Erik Bernhardsson    About

Google diversity memo, global warming, Pascal's wager, and other stuff

There’s about 765 million blog posts about the diversity “memo” that leaked out of Google a couple of weeks ago. I think the case for any biological difference is pretty weak, and it bothers me when people refer to an “interest gap” as anything else than caused by the environment. Maybe because I have a daughter, maybe because I have too many female friends who told me stories how they were held back or discriminated against.

But disregarding my own opinion here, something else kept me annoyed for days. It seems like the all the arguments and counterarguments are very hung up on science and proof and it struck me as a very binary view of the world. It’s great that we have research, but as long as people can cite studies showing almost anything, I’m not sure it really settles the debate. Anyway, I think there’s a weird meta-argument that is also somewhat interesting when you think of it in terms of probabilities instead. I think it lays out the case for action almost no matter what causes you think the gender imbalance has.

Let me explain what I mean. Let’s say the gender imbalance could be explained x% by biology and y% by the environment (nature vs nurture). So obviously it adds up to 100%. x and y could even be negative (eg women have a higher ability than men, but peer pressure and discrimination and whatever makes y larger than 1). Or maybe you think it’s the other way around… I welcome you to my blog either way.

Now, an ultra hardcore conservative might say that it’s 100% explained by nature and the whole mass of their probability distribution at x = 1, and a super progressive liberal would do the other way around. But come on… if you really had to bet money on it, would you bet your entire fortune that x is exactly 0? Let’s say the odds are that you make one dollar if you’re right, and lose all your money if you’re wrong. So in general, everyone’s belief is a probability distribution, like something like this:

normal distributions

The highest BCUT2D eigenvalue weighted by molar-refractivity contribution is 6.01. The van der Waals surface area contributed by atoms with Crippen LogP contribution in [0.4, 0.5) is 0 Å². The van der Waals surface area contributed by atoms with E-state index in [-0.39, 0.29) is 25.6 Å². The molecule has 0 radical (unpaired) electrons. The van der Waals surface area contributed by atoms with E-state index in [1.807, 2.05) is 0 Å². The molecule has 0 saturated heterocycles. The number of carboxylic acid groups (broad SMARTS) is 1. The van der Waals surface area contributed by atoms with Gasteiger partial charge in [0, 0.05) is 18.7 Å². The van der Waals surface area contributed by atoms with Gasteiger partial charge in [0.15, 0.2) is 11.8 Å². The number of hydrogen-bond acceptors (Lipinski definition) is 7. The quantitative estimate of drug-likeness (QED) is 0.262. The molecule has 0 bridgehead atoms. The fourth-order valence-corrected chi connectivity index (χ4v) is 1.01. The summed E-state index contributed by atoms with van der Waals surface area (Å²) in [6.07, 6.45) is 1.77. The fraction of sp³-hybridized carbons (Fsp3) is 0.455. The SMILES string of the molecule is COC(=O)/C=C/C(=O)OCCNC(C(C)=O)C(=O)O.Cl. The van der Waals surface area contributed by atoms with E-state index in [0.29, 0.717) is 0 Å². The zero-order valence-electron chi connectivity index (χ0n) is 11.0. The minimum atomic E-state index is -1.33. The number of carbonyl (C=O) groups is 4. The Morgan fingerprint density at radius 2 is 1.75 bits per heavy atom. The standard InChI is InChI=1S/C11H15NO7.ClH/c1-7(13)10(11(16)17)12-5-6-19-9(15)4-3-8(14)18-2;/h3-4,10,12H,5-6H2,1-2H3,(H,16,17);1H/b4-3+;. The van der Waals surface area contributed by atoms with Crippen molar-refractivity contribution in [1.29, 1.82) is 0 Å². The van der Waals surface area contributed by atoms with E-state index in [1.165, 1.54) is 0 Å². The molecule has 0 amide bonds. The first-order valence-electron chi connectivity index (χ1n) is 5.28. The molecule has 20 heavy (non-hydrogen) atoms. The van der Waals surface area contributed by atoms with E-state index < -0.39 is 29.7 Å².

Of course, we’re never going to figure out the true value of x, but let’s assume some alien is able to replicate Earth inside a simulator and keeps tweaking various parameter so they can figure out x with 9 decimals precision. And they come to Earth one day and offer to sell a contract that pays $x. What would you pay for that contract? I would probably buy it at -$0.3 and sell it at $0.3 personally — some old fashioned person might buy at $0.3 and sell at $0.8 or something. I don’t know. Most people would assign some probability mass across a wide interval, reflecting some kind of uncertainty.

This hypothetical setup reminds me of my feelings when I read arguments trying to disprove or prove global warming. It’s all fine, and I’m a big supporter of research. But at the end of the day we’re still going to end up with some probability distribution. Sometimes I wonder if the focus on the “truthiness” prevents action. Instead of getting together across the spectrum and saying that x has some uncertainty, let’s act accordingly, we get stuck trying to debate if x is exactly 0.0 (no human contribution to the Earth’s temperature) or exactly 1.0 (all of the temperature increase in the last 100 years is caused by humans).

It gets more interesting when you weigh the uncertainty with the cost of action/inaction. So for every course of action, integrate over the probability distribution and multiply with the impact of action minus the cost of action.

In the case of climate change, let’s say we can prevent human extinction from happening with 1% probability. That’s worth spending a lot of money on! Similarly, regardless of your thoughts biological determinism, diversity efforts seems like a pretty good thing to focus on. Worst case it’s an insurance, best case it’s an investment.

Notes

  • I updated this blog post to incorporate my own values since I realized I feel too strongly to write a neutral one. I also updated the choice of probability distribution (Beta is not a good choice).
  • A funny thing when you do these cost analyses is that it’s basically some weird form of Pascal’s wager in disguise. Pascal’s “bet” was that not believing in God had pretty limited downside but potentially infinite downside (at least my layman recollection).
  • We actually do discuss this uncertainty sometimes — for instance spending money preventing some uncertain number of terrorist victims. It’s not that we talk about the actual probabilities, but no one is hung up about trying to prove or disprove that there will be a terrorist attack. There’s a debate about exactly how much money we should spend, but I don’t think anyone is suggesting it should be $0.
  • Of course it gets a lot more complicated if you actually try to do the math, since you can’t really assign probabilities. It’s some kind of Knightian uncertainty, which is sort of what Donald Rumsfeld referred to as “Unknown unknowns”.
  • The argument about global warming isn’t exactly a novel idea, but surprisingly I haven’t heard it many times. Maybe I have lame friends.

Erik Bernhardsson

... is the CTO at Better, which is a startup changing how mortgages are done. I write a lot of code, some of which ends up being open sourced, such as Luigi and Annoy. I also co-organize NYC Machine Learning meetup. You can follow me on Twitter or see some more facts about me.